Happy In Bag

Monday, October 31, 2005

Honest Injun, It Was Racist

I was a four-eyed bookworm living in a Chicago suburb during the Nixon administration. In addition to Halloween, my favorite autumn rituals were reading The Chicago Tribune’s feature Injun Summer and making our family’s annual trek to Lawrence, KS, for Thanksgiving.

In John T. McCutcheon’s Injun Summer, a crusty old-timer regales his grandson about the magic of the season. He asserts that “injun sperrits” return to their ancient land, where they can be seen “hoppin’ round” with their “pipes a’goin.’” . Red leaves were evidence that “war paint rubbed off’n an injun ghost.”

I was enamored of this folksy text, and the implication that the very ground where our tract home stood might once have been the scene of a great “redskin” nation practically blew the Cubs cap off my impressionable head.

Each November, dozens of family and friends would reunite at the old Victorian home on Lawrence’s Ohio Street. My grandmother would hire about six young women from Haskell Indian College to help her prepare and serve the feast. A demanding matriarch, my grandmother never hesitated to instruct me how to act and appear. She was even tougher on the young Native Americans. If a casserole was served late, or if a child’s spilled glass wasn’t immediately replaced, a world of pain would ensue.

Even as child, I was aware of the cruel irony of being served by these beautiful women for whom the holiday surely represented staggering tragedy. It’s clear today that both The Tribune’s feature and my family’s behavior were demeaning, patronizing and at best, only unintentionally racist. That a major newspaper would run such a piece for over fifty years shows just how differently mainstream society perceived (or failed to perceive) the issue.

These memories return as I rake leaves thirty years later. And so help me, I still squint to see teepees on the horizon, and if I listen closely, I can sometimes hear the ancient drums of the ghosts haunting this land.

Friday, October 28, 2005

Are You With Me?

You distract him while I get behind the wheel...

Thursday, October 27, 2005

Does Zin Serve Frostys?

Ignore the telltale yellow cups and take a gander at that vista. It’s funny how putting an enormous glass window between yourself and a gritty reality can suddenly make it look a lot nicer.

This photo was taken from inside the new Wendy’s at 12th and Genessee. Pretty slick, huh?

Dreamers and land speculators continue to hope that the West Bottoms will soon enjoy a renaissance. I don’t think they had Wendy’s in mind, but I’ll take this view over the scene from Zin's big picture windows at 19th and Main. Besides, I don’t think Zin offers a dollar menu.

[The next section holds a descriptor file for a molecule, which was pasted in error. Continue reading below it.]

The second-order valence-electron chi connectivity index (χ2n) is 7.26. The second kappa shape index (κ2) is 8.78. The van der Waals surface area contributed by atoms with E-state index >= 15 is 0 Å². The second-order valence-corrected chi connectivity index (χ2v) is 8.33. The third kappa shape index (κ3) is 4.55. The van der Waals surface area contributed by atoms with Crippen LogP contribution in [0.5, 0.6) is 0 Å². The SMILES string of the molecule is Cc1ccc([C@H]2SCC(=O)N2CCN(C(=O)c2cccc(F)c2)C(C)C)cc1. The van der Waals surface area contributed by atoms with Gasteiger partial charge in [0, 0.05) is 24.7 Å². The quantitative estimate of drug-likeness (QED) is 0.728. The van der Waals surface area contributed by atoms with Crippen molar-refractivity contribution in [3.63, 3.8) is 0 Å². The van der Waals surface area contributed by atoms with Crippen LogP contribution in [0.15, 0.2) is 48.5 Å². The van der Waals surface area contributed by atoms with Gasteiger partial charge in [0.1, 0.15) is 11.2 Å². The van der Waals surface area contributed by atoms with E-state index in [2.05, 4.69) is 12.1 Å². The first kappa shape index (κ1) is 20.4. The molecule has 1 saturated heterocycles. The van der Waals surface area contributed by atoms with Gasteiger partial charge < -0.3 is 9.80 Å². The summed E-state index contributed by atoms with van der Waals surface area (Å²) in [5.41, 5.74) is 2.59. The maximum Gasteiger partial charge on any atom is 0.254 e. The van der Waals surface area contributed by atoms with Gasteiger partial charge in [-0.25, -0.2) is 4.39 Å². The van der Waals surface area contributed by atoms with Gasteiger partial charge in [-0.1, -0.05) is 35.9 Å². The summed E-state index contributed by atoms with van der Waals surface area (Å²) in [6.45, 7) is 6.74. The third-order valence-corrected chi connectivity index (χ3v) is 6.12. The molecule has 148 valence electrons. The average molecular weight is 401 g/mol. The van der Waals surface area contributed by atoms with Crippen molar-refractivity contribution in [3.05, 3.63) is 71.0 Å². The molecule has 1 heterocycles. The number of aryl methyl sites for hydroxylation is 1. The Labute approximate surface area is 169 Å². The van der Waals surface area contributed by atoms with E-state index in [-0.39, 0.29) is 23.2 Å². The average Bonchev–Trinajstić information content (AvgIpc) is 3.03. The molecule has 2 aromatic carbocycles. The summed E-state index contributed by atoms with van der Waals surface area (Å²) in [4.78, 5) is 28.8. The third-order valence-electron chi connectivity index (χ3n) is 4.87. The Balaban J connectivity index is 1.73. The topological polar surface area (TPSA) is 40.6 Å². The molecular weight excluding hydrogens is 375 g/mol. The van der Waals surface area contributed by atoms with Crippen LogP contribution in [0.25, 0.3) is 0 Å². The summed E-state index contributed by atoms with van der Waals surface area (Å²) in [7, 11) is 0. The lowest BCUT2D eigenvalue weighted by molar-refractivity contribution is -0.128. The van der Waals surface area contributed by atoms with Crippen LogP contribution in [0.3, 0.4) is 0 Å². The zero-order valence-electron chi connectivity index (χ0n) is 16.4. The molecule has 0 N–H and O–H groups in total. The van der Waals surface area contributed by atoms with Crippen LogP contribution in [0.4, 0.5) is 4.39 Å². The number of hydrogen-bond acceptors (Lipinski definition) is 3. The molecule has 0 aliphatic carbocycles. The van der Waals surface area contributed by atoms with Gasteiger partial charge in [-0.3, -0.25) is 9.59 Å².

Incidentally, excepting cigarettes and lottery tickets, the adjacent convenience store does not have sin for sale. (See my October 20 entry.) So save yourself a trip- you still need to purchase your alcohol, rolling papers, porn and crack pipes at the older establishment a block to the east.

Wednesday, October 26, 2005

Patch Me In

I'm pleased to announce that I've teamed up with John over at
  • Patchchord
  • , a fine music-oriented resource about the regional music scene. You can take a look at my first contribution for him, a slapdown of Chicago-based jazz pianist Jo Ann Daugherty. I was nonplussed by her performance at the Blue Room Saturday night. I value passion over technical prowess. I hope the young woman takes my criticism to heart.

    Tuesday, October 25, 2005

    How Do I Look?

    Here I am with my new murse. How do I look? When I saw this Louis Vuitton ad in Sunday's New York Times, I realized that the fashion industry had sprung into action after hearing about my handbag search last week. If a rube like me began using a purse, the commercial viability of the product would evaporate. So they ran this ad, knowing that it would scare me off the idea. Perhaps, as regular reader Panos suggested, I'll just go with cargo pants.

    Monday, October 24, 2005

    Close Enough For Jazz?

    While enjoying live jazz at The Blue Room a couple months ago, I noticed that a display on the south wall had partially collapsed. An album sleeve had fallen from its spot inside a glass case. Additional items were askew, or lay in the bottom of the exhibit.

    Last Saturday night, I noticed that the same presentation remained in disarray. I took this photo, which shows that the vintage album should be secured over the blank white space. Plastic frames, screws and bits of wood lay at the case’s bottom, where the tilted album rests, obscuring the bottom portion of the display.

    I suppose it’s possible that the museum’s staff repeatedly renovates this exhibit and that the room’s sonic vibrations or disruptive patrons continue to damage it. The more likely cause, I think, is neglect. The staff either doesn’t know or care about the problem.

    Don’t forget that the Blue Room is an extension of the American Jazz Museum. A large part of the venue’s unique charm is that the museum’s collection is integrated into the club. Displays wrap around the room. Interesting artifacts are even incorporated into its cocktail tables.

    Granted, the museum and jazz venue don’t revolve around this single offering, which focuses on the contributions of Kansas City pianist Mary Lou Williams. But it looks bad, and the fact that it continues to be unattended for at least eight weeks is not a good sign. This minor yet annoying negligence is disrespectful to Mary Lou Williams, patrons of the museum, and to the taxpayers who I understand support this institution.